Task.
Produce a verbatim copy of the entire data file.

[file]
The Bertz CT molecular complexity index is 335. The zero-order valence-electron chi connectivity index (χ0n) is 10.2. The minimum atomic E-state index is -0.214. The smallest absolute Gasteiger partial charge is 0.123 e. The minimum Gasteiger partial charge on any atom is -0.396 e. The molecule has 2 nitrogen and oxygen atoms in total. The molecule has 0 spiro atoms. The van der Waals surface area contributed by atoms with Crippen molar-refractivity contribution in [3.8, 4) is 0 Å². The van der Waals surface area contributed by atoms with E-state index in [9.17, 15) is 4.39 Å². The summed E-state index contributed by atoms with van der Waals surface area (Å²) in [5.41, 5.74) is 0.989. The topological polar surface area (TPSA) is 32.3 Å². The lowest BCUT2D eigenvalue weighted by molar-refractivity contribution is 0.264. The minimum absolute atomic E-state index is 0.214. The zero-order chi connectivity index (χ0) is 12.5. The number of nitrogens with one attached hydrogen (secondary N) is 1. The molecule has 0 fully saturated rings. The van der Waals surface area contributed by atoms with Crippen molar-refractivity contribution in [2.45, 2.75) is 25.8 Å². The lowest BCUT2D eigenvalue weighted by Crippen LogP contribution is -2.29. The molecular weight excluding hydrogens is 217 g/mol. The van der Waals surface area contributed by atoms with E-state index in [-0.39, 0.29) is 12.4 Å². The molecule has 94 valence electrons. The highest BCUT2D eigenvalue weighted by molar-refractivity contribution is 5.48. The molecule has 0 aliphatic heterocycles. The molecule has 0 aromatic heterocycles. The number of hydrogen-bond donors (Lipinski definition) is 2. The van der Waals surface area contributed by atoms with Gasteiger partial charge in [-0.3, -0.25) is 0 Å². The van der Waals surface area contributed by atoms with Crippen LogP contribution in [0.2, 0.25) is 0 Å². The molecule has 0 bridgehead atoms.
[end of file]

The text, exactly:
The Bertz CT molecular complexity index is 335. The zero-order valence-electron chi connectivity index (χ0n) is 10.2. The minimum atomic E-state index is -0.214. The smallest absolute Gasteiger partial charge is 0.123 e. The minimum Gasteiger partial charge on any atom is -0.396 e. The molecule has 2 nitrogen and oxygen atoms in total. The molecule has 0 spiro atoms. The van der Waals surface area contributed by atoms with Crippen molar-refractivity contribution in [3.8, 4) is 0 Å². The van der Waals surface area contributed by atoms with E-state index in [9.17, 15) is 4.39 Å². The summed E-state index contributed by atoms with van der Waals surface area (Å²) in [5.41, 5.74) is 0.989. The topological polar surface area (TPSA) is 32.3 Å². The lowest BCUT2D eigenvalue weighted by molar-refractivity contribution is 0.264. The minimum absolute atomic E-state index is 0.214. The zero-order chi connectivity index (χ0) is 12.5. The number of nitrogens with one attached hydrogen (secondary N) is 1. The molecule has 0 fully saturated rings. The van der Waals surface area contributed by atoms with Crippen molar-refractivity contribution in [2.45, 2.75) is 25.8 Å². The lowest BCUT2D eigenvalue weighted by Crippen LogP contribution is -2.29. The molecular weight excluding hydrogens is 217 g/mol. The van der Waals surface area contributed by atoms with E-state index in [-0.39, 0.29) is 12.4 Å². The molecule has 94 valence electrons. The highest BCUT2D eigenvalue weighted by molar-refractivity contribution is 5.48. The molecule has 0 aliphatic heterocycles. The molecule has 0 aromatic heterocycles. The number of hydrogen-bond donors (Lipinski definition) is 2. The van der Waals surface area contributed by atoms with Gasteiger partial charge in [-0.3, -0.25) is 0 Å². The van der Waals surface area contributed by atoms with Crippen LogP contribution in [0.2, 0.25) is 0 Å². The molecule has 0 bridgehead atoms.